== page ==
The Stars And Stripes Forever

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Unlike many other flags, which evolved long after the character of their nations was established, the American flag was born with the Revolution, and few if any national emblems have inspired the veneration we accord it. We salute the flag, pledge allegiance to it, fly it from our humblest homes and from our tallest buildings. We lavish it with affectionate epithets—Old Glory, the Stars and Stripes, the Grand Old Flag, the Red, White, and Blue—and we even set aside a national holiday in its honor. No other device—be it the eagle, the Liberty Bell, or Uncle Sam—evokes the feelings the flag does. Symbols are a shorthand method of telling a complicated story, and our flag immediately calls to mind the struggle of the thirteen original colonies united in the common cause of freedom. “When I think of the flag,” Woodrow Wilson said, “… I see alternate strips of parchment upon which are written the rights of liberty and justice, and stripes of blood to vindicate those rights, and then, in the corner, a prediction of the blue serene into which every nation may swim which stands for these great things.” Such reverence is akin to religion, and so it is not surprising that the flag has played an important part in American art. For two hundred years artists have employed the flag, or its elements, as a motif to signify loyalty, sacrifice, heroism, and other sentiments connected with patriotism. With this phenomenon in mind the Allentown Art Museum, in Allentown, Pennsylvania, will open this month a five-month-long bicentennial exhibition organized by its director, Richard N. Gregg, and entitled “The American Flag in the Art of Our Country.” The exhibition consists of a hundred and thirty paintings, drawings, prints, sculpture, and decorative works by nearly ninety artists—a sampling of which A MERICAN H ERITAGE is pleased to present on these and the following pages. The use of the flag in these illustrations recalls Senator George Frisbie Hoar’s words in 1878: “Beautiful as a flower to those who love it, terrible as a meteor to those who hate it, it is the symbol of the power and glory, and the honor, of… Americans.”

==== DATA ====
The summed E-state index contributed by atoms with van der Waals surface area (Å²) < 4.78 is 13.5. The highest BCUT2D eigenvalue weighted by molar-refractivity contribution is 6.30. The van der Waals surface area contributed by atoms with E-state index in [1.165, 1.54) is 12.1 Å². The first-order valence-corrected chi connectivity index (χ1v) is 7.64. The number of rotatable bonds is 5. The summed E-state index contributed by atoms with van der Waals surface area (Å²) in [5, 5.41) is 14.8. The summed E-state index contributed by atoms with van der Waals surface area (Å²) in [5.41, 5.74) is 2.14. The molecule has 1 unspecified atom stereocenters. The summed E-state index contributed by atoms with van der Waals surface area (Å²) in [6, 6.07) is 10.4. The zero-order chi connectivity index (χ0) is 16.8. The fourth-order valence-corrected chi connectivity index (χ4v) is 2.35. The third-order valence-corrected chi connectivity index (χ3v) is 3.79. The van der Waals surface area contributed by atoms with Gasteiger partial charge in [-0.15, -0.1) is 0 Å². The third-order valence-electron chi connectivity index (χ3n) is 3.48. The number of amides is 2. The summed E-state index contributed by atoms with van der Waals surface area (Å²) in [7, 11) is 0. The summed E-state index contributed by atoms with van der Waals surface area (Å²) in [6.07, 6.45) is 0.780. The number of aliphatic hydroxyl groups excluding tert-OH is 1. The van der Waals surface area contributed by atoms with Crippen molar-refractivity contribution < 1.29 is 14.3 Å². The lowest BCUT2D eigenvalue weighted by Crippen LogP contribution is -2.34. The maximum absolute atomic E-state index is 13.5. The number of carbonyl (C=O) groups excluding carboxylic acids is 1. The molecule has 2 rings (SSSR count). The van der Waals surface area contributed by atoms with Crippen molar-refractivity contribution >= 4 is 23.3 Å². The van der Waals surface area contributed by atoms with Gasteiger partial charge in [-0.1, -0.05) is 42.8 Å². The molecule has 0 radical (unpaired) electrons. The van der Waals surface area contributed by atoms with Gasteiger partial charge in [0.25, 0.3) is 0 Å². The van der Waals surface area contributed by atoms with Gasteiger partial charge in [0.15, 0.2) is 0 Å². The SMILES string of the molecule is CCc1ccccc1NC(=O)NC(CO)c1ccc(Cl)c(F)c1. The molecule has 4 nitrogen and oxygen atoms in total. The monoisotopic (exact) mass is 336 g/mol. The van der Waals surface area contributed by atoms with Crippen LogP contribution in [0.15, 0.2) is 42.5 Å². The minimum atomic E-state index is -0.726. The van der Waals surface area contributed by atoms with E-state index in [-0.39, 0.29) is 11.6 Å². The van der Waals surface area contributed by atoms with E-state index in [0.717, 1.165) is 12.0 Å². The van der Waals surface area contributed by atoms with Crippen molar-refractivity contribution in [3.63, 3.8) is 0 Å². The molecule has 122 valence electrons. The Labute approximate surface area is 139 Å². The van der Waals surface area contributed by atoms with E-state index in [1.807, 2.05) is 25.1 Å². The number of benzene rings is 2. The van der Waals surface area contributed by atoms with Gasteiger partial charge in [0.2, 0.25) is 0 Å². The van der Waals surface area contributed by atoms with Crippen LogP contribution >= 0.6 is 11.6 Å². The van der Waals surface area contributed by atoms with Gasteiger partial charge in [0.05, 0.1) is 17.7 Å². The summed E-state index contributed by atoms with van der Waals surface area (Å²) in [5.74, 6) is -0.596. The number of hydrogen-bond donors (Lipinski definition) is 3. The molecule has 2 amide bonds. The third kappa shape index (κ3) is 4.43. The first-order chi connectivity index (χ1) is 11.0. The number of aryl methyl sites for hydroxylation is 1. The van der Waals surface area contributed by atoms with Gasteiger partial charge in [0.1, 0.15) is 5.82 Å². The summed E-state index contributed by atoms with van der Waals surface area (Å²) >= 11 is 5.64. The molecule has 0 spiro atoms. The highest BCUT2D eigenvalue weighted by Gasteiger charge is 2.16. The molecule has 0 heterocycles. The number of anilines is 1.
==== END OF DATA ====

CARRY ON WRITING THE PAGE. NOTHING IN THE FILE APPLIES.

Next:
N.B.